Illinois drought: Plants in peril as below-average precipitation persists into June

Watering restrictions could be enforced if drought continues into summer, experts say

Greg Dutra Image
Thursday, June 10, 2021
Plants in peril as drought persists into June
What plants should you be most concerned about during the drought? It may not be those new ones you just bought.

NAPERVILLE, Ill. (WLS) -- We may be past the unofficial "safe" planting date on Mother's Day, but as we get deeper into a months-long drought, it's not just the new plants that need attention.

You've probably noticed the drought in one way or another: either your plants have been suffering, or your water bill has!

RELATED | Illinois climate change extends growing season for farmers, enabling earlier spring planting

Nursery manager Eric Gundersen said to water your plants thoroughly, you need to get about an inch of water on the ground. He suggested setting out a rain gauge while you run your sprinkler to know how much water your plants are actually getting.

And if you've been trying to stay on top of it, you sure have been running your sprinklers because Mother Nature has provided us with almost nothing to work with.

RELATED | McHenry County farmers say dry spring won't hurt crops - yet

Since March, the Chicago area has received under 4 inches of rain, a deficit of over 8 inches compared to normal. Illinois State climatologist Dr. Trent Ford puts that into perspective for us.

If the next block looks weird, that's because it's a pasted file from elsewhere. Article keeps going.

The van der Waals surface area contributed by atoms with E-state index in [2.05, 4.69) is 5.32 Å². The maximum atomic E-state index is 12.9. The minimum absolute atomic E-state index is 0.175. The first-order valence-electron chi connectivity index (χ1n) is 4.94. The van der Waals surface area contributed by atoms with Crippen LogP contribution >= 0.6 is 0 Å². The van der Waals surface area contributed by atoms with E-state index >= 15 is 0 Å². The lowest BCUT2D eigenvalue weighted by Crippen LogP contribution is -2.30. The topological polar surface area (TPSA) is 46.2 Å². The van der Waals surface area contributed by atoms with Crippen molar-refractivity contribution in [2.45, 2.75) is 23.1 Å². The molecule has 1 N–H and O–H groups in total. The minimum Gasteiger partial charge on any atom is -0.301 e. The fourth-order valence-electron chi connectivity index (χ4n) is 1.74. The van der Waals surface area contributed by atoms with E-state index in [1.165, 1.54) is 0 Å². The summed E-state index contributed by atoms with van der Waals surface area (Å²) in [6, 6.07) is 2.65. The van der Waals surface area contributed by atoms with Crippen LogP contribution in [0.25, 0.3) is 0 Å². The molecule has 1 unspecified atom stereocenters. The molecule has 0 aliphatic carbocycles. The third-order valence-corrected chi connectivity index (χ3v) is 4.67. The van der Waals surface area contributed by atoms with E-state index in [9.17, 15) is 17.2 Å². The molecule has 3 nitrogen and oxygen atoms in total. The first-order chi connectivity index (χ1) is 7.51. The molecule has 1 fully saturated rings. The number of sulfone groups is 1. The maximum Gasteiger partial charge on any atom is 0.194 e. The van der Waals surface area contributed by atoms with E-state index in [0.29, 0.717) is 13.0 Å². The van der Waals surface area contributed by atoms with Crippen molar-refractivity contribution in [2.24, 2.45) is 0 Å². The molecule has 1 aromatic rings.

"Because of the heat over the past couple of weeks, we're starting to see vegetation impacts: trees, lawns, shrubs are starting to show water and moisture stress," Ford said. "If we continue to have dryness - even not the same magnitude that we saw in the spring, but continued below average precipitation through the summer - as demand for water increases, we'll continue to see worsening impacts, including perhaps water restrictions and burn bans and things like that."

RELATED | Our America: Climate of Hope

So what plants should you be most concerned about? It may not be those new ones you just bought.

"Well most people are aware that the newly-planted plants are definitely going to really need the water, but what they're not thinking about the two, three and 4-year-old plants that are still getting established," Gundersen said. "We get into this drought and they're going to be struggling because their root systems really haven't spread out as much as they should for the amount they're growing. So you're really going to have to water those thoroughly."

It's important to know your town's watering ordinances heading through the next few weeks, because they're sure to be looking a lot closer at your watering habits as the drought looks to worsen. The good news is, the water managers ABC7 spoke with are not considering harsher watering restrictions at the moment.